Intimacy With God Through Fasting (Jul-Aug 2003)

By Matt Dabbs

by Peggy Park
July – August, 2003

Jesus’ Call to Fast

Jesus’ words in Matthew 6:16 immediately following the Lord’s Prayer speak about fasting. It is interesting to note that Jesus does not say if you fast but “when you fast.” In Mark 2:20 He also says that the disciples would fast when the bridegroom (Jesus Himself) was taken from them. While we too wait for the bridegroom to return, should we not fast in preparation? While one of Christ’s first recommendations about fasting is not to make a show of it (Matthew 6:16-18), he assumes that fasting is a practice for those seeking the “unseen” God (6:18). My conviction is that fasting is a discipline we too ought to practice today.

Reasons for Fasting

Fasting exposes the tyranny of our appetite as well as our self-will. I heard the expression once that “fasting dials down the flesh and dials up the spirit.” I think this is very true but often only after the initial decision is made not to allow our appetite to control us. The world screams for our attention. We may be victims of unresolved hurts—hence unconfessed sins—which often lead to sinful thoughts or actions. We have preconceived ideas about how God should act in situations over which we are praying. Fasting helps us become more in tune with God’s will in the situations for which we are concerned. Fasting helps us to get in touch with our own spirit as well as increases a sense of God’s presence.

The very heart of fasting lies in the increased intimacy with the heavenly Father. We begin to identify our spirit as a separate entity within ourselves, desiring for and asking the Lord to bring any unruly self-will into submission. Fasting reveals the hold that food has on us manifested by the place we allow it to occupy in our thoughts.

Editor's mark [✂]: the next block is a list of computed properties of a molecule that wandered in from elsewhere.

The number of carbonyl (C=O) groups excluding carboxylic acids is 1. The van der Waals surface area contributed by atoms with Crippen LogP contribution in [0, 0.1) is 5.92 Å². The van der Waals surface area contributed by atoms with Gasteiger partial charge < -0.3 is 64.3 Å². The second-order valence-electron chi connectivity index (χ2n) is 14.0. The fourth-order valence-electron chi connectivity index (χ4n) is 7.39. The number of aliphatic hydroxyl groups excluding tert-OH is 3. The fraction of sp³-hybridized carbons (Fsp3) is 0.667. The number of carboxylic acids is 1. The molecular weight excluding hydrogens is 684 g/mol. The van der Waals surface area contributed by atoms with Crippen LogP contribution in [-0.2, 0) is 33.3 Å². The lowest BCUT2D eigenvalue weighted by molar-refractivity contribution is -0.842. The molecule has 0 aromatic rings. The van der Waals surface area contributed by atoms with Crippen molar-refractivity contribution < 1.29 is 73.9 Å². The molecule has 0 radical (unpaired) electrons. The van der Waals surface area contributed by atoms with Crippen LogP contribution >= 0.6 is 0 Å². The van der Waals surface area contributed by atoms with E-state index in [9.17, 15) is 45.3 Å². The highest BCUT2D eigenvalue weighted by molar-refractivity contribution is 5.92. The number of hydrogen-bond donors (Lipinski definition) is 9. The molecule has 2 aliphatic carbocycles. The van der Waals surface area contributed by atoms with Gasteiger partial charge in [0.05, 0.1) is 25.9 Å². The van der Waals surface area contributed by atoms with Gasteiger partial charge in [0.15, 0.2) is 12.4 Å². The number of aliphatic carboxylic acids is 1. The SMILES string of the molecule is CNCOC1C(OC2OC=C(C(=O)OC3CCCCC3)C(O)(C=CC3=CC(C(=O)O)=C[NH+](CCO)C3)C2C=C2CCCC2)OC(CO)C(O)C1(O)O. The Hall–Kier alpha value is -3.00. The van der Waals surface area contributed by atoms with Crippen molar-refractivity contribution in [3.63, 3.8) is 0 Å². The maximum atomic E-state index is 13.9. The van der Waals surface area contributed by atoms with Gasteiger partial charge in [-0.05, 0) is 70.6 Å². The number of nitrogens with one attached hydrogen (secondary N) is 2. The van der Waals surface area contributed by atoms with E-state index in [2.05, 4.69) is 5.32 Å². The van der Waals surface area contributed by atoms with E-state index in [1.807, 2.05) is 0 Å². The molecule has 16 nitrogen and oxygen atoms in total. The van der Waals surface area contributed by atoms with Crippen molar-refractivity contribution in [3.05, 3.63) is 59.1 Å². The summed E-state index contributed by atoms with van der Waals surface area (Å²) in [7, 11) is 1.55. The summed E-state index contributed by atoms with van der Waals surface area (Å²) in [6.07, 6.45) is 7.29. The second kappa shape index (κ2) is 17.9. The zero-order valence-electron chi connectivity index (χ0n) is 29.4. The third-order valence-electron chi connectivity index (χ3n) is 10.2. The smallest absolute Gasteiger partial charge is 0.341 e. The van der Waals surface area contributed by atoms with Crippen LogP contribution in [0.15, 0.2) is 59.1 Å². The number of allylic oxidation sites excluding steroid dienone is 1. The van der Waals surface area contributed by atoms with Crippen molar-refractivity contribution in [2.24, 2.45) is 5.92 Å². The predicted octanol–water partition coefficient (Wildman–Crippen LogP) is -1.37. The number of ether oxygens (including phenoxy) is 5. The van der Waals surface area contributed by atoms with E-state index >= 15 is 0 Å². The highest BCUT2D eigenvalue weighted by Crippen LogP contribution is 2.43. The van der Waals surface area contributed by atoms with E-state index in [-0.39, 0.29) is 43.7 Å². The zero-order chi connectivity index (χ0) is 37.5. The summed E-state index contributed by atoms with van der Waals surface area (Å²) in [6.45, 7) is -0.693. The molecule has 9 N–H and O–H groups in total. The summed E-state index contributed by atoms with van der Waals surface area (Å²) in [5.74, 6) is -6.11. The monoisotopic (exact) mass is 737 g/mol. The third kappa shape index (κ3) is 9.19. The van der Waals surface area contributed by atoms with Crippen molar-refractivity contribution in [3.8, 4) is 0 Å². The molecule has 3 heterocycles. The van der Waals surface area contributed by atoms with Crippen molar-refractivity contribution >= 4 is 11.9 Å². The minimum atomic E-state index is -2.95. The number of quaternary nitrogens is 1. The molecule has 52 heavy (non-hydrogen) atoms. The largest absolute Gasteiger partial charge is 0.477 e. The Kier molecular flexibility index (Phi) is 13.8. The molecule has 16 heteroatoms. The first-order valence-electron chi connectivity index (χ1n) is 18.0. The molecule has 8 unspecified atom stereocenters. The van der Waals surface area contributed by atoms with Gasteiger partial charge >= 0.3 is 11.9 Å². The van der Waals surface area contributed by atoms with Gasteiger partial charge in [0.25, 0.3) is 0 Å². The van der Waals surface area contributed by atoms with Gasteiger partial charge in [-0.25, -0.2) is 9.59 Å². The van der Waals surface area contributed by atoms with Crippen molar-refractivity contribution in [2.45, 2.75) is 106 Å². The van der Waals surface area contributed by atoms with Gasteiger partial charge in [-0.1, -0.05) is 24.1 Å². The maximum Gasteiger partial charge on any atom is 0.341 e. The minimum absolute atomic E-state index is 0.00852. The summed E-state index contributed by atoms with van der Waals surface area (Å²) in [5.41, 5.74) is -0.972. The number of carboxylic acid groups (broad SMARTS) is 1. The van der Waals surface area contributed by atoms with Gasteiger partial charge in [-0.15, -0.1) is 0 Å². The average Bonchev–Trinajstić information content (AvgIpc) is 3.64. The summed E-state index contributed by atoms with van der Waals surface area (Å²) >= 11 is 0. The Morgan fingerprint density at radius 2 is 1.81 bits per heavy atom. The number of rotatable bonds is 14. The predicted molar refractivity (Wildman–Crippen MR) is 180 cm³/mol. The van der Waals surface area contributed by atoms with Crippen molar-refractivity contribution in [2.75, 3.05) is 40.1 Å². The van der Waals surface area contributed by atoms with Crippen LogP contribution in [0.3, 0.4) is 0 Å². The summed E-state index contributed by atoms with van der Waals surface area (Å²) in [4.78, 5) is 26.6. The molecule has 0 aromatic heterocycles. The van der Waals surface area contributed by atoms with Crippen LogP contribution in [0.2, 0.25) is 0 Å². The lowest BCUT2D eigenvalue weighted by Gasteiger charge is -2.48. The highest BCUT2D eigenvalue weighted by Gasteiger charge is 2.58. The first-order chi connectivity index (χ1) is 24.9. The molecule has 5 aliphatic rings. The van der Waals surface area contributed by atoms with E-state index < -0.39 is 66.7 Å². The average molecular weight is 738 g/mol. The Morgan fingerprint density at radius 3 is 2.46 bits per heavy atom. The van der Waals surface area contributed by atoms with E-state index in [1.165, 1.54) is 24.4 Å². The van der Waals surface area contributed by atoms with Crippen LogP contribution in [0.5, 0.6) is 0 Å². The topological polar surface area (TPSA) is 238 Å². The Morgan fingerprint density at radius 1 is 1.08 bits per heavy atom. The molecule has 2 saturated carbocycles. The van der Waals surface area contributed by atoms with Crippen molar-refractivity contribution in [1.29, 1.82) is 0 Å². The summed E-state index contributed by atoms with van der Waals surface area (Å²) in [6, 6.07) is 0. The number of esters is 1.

Practical Aspects

In Jewish culture, the day starts and ends at sundown. I have found this time period to be a very practical way to observe a one-day fast. An evening meal can be adjusted to be eaten before sundown on the day you begin the fast and after sundown on the day you complete the fast. This is a manageable way to begin to practice fasting.

Some believers choose to fast one meal as a way to start the discipline of fasting. Others choose to fast desserts or favorite foods, forego excessive shopping, watching TV or whatever they discern occupies too great a place in their lives. Choose a time to fast when you can allow extra time in your schedule to come apart from the world and the daily demands on your time. Fasting and prayer go hand in hand. The rewards found in fasting increase in proportion to the amount of time you set aside for prayer and fellowship with the Lord.

My experience is that a total, water only, fast works best. A one meal or one day fast does not require much attention to re-entry into eating. Longer periods of fasting require easing back into food with small amounts of fruit or raw salads in order not to experience problems with elimination by overloading your digestive system. The key is to go very slow in starting back to eat. After fruit, salad, thin soup, or a baked potato are good choices. Then gradually reintroduce heavier foods.